Far from the madding crowds, The Property is reached by crossing the ancient Hales common, just a couple of miles from Loddon and the Norfolk Broads. With delightful formal gardens, a moat beyond which lies open countryside small country mansion, The Property is a perfect example of a Tudor Hall House.
This truly magnificent Grade I listed property has been nationally recognised and was awarded first prize by the Campaign for the Protection of Rural England in 2014. A unique holiday home, The Property was built in 1478 by Sir James Hobart, and is a superb example of a moated Tudor hall house. With oak beams a feature throughout; the house displays architectural grandeur. Beyond the house is a stunning Tudor Great Barn, which can also be made available for weddings, family gatherings or lavish weekends of your choice!
The house, its outbuildings and wonderful gardens have been completely renovated over the past few years, en-suite bathrooms added to most bedrooms, the old kitchens converted into a spacious kitchen breakfast room, a perfect space in which a large party of friends and family can enjoy a long weekend or longer holiday together.
On the door step to the Broads BECCLES & BUNGAY are within 5 miles, NORWICH 13 miles, SOUTHWOLD and the SUFFOLK COAST 17 miles, CAMBRIDGE 70 miles, DISS (main line station with regular trains to London and Norwich) 17 miles
For anyone with an interest in history or simply a desire to enjoy a splendid gathering of friends and family in sumptuous surroundings The Property will provide the perfect venue.
Whilst The Property in south Norfolk has been beautifully and sympathetically upgraded over half a millennium, there remains much evidence of its original design. In the time of the Anglo-Saxons The Property would have had a large living room reaching up to the rafters with central open hearth, where the lord of the manor and his servants would have eaten, entertained and slept. Now there are three floors, the 2nd floor having four spacious bedrooms and en suite bathrooms with withdrawing rooms at either end, a sitting room with a selection of books and games at the head of the central staircase.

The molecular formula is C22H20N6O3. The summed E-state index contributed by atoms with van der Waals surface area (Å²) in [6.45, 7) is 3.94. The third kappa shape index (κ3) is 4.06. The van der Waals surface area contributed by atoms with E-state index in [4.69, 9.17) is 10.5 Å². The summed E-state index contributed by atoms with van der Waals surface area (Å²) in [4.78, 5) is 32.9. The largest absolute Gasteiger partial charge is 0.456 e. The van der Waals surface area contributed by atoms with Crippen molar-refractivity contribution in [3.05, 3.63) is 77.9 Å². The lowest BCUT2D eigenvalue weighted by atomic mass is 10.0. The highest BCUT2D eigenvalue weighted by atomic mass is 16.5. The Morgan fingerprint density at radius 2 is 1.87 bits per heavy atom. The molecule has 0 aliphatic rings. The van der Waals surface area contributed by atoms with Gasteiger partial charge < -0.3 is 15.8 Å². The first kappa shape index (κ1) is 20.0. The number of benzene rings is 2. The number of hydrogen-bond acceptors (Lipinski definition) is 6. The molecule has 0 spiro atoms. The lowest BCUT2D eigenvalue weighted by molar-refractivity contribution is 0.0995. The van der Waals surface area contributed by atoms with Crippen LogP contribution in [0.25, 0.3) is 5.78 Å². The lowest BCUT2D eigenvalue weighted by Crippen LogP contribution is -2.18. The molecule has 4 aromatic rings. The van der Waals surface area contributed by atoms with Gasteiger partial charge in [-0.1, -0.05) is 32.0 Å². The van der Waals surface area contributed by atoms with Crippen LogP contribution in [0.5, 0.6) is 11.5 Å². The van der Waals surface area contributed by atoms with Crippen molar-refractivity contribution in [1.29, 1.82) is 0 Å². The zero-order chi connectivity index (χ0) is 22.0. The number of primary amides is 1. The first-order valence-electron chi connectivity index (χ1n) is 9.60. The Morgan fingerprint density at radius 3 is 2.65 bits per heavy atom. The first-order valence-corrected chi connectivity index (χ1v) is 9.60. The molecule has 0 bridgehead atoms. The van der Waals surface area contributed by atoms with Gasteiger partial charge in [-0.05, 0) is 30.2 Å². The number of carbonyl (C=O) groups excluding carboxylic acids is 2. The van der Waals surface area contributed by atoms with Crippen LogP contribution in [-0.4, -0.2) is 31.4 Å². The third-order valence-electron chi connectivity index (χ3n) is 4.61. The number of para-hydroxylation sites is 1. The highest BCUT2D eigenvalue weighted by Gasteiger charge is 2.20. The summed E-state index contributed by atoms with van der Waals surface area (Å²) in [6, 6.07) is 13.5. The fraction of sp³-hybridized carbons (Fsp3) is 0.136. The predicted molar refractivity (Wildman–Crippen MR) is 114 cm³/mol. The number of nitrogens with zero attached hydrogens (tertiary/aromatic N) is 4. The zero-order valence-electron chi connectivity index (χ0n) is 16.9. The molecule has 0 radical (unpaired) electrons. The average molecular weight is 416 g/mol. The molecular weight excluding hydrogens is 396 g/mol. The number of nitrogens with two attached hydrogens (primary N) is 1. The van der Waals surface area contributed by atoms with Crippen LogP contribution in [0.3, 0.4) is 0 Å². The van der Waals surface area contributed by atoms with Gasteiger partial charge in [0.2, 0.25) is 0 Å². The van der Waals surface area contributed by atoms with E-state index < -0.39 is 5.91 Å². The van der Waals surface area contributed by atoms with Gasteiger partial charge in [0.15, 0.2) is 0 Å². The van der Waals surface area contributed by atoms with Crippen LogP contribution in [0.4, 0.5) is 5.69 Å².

The 1st floor has a further three bedrooms again each with access to its own bathroom or en suite and a large library / music room with baby grand piano.
The ground floor contains the remaining public rooms with a very large kitchen dining room at one end, beside which is a small chapel (now used as a games room). The formal dining room has a table for around 10 and a lovely fireplace. The utility room, boot room and cloakroom can be accesses from the spacious hall, beyond which is the drawing room and sitting room, one with a large flat screen TV, the other with a lovely open fire, high back chairs and sofas where people can relax and chat.
For readers of Wolf Hall, you will know that houses like The Property were built with an eye to entertaining. Sir James Hobart created the current The Property on the site of an older building. Appointed as Attorney General by Henry VII in 1486, his house had to reflect his status and be of a size and quality fit to entertain the king who made regular tours of the country visiting his courtiers and officers. Brick built with a timber-frame, with wattle and daub infill, you can still view part of the ancient ceiling in the hall of The Cottage.
The grounds are extensive with manicured lawns, elegant topiary, a broad yew avenue with charming private seating area and acres of lawns on which to enjoy croquet and other outdoor games. A moat divides the garden from the surrounding fields to one side, tall hedging and brick walls separate The Property from the common.